- When the hero is closer to the goal than the start, and they have become so committed they burn their bridges, making it impossible to turn back.
- The hero’s life as he knew it is over.
- Their identity is stripped away.
- They realize their essence and begin pursuing it.
Stage 4 – Complications and Higher Stakes (50% – 75%)
- It is more difficult to accomplish the goal, but also more important to accomplish.
- They have more to lose.
- They continue pursuing who they really are.
Turning Point 4 – The Major Setback (75%)
- The reader has the sense that all is lost.
- The plan they had is out the window but they can’t turn back.
- They must make one last push or die while trying.
- The hero has fully committed to living in their essence but now the outside world starts coming in and frightening them.
- The hero retreats back into their identity. They run away from who they are.
Stage 5 -The Last Push (75% to ?)
- Do it or die while trying.
- Everything is put on the line.
- They realize they don’t like who they were anymore. They have had a taste of who they truly are and they have to go after it.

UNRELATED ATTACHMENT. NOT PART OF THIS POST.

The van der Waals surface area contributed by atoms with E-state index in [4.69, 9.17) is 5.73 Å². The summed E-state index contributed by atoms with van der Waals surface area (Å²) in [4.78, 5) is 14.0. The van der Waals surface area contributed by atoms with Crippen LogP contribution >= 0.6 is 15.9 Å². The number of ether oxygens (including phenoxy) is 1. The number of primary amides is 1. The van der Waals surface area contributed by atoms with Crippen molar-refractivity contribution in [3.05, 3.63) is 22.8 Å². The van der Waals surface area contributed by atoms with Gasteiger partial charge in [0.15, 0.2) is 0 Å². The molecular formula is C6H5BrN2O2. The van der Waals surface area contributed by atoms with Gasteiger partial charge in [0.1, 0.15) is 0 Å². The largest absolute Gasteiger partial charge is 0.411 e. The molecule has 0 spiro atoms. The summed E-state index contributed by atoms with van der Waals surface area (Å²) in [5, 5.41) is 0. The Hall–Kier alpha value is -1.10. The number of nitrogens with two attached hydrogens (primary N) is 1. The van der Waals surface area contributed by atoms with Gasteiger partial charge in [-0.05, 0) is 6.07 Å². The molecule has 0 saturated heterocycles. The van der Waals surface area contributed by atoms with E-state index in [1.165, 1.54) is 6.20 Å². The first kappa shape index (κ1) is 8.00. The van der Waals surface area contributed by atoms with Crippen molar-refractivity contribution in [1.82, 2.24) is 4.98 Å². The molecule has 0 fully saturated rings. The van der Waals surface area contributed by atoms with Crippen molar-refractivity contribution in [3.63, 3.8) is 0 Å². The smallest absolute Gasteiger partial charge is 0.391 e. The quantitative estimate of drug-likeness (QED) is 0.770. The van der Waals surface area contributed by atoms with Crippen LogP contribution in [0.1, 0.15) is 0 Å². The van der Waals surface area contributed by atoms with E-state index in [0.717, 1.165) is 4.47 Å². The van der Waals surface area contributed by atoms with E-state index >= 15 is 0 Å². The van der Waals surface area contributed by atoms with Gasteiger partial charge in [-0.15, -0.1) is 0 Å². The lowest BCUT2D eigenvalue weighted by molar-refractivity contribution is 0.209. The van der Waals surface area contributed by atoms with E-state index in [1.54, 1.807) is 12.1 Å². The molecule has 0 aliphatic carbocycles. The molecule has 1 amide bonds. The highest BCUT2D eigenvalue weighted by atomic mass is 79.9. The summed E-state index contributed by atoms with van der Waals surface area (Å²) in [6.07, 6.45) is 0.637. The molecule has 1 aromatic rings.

- They have to find their destiny, even if it means risking everything to get what they want.
Turning Point 5 – Climax (% Depends)
- All the problems are resolved.
- The hero can fail, succeed, or change their mind.
- The length of the climax depends on how many problems you have to resolve.
- The moment they fully realize who they are.
Stage 6 – The Aftermath
- Responding the climax emotionally.
- The wedding, reconciliation, etc.
- The hero is going to live their new life as they truly are.
Interested in examples and learning more about either Mr. Hauge’s structure or the hero’s journey? I highly recommend buying the audible recording of his and Chris Vogular’s presentations. It is worth every penny. I have listened to it half a dozen times already and plan on listening again as I drive to Nashville for the ACFW Conference next week.
Michael Hauge’s website also does a great job showing examples.
Tell me what you think about this plotting format? Does it make sense to you? Are there any movies or books you can identify with this plot structure?